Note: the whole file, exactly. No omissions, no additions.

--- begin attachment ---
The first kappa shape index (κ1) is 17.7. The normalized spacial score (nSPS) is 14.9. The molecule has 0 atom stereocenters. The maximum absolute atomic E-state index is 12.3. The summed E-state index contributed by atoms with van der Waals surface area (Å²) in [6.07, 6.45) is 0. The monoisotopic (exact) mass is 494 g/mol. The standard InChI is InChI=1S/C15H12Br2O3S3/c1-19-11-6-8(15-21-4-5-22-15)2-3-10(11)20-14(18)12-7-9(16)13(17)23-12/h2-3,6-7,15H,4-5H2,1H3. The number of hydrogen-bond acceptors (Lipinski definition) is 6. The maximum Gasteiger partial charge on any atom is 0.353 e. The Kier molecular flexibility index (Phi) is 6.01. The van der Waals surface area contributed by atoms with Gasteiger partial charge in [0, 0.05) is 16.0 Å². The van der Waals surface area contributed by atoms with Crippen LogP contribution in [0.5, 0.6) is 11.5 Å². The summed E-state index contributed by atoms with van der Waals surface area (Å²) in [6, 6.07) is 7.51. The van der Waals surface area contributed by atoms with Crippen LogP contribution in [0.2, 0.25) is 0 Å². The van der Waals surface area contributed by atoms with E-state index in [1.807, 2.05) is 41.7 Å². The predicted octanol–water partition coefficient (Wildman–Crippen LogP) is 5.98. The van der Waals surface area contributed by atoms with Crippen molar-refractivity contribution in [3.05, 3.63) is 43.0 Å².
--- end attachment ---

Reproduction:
The first kappa shape index (κ1) is 17.7. The normalized spacial score (nSPS) is 14.9. The molecule has 0 atom stereocenters. The maximum absolute atomic E-state index is 12.3. The summed E-state index contributed by atoms with van der Waals surface area (Å²) in [6.07, 6.45) is 0. The monoisotopic (exact) mass is 494 g/mol. The standard InChI is InChI=1S/C15H12Br2O3S3/c1-19-11-6-8(15-21-4-5-22-15)2-3-10(11)20-14(18)12-7-9(16)13(17)23-12/h2-3,6-7,15H,4-5H2,1H3. The number of hydrogen-bond acceptors (Lipinski definition) is 6. The maximum Gasteiger partial charge on any atom is 0.353 e. The Kier molecular flexibility index (Phi) is 6.01. The van der Waals surface area contributed by atoms with Gasteiger partial charge in [0, 0.05) is 16.0 Å². The van der Waals surface area contributed by atoms with Crippen LogP contribution in [0.5, 0.6) is 11.5 Å². The summed E-state index contributed by atoms with van der Waals surface area (Å²) in [6, 6.07) is 7.51. The van der Waals surface area contributed by atoms with Crippen LogP contribution in [0.2, 0.25) is 0 Å². The van der Waals surface area contributed by atoms with E-state index in [1.807, 2.05) is 41.7 Å². The predicted octanol–water partition coefficient (Wildman–Crippen LogP) is 5.98. The van der Waals surface area contributed by atoms with Crippen molar-refractivity contribution in [3.05, 3.63) is 43.0 Å².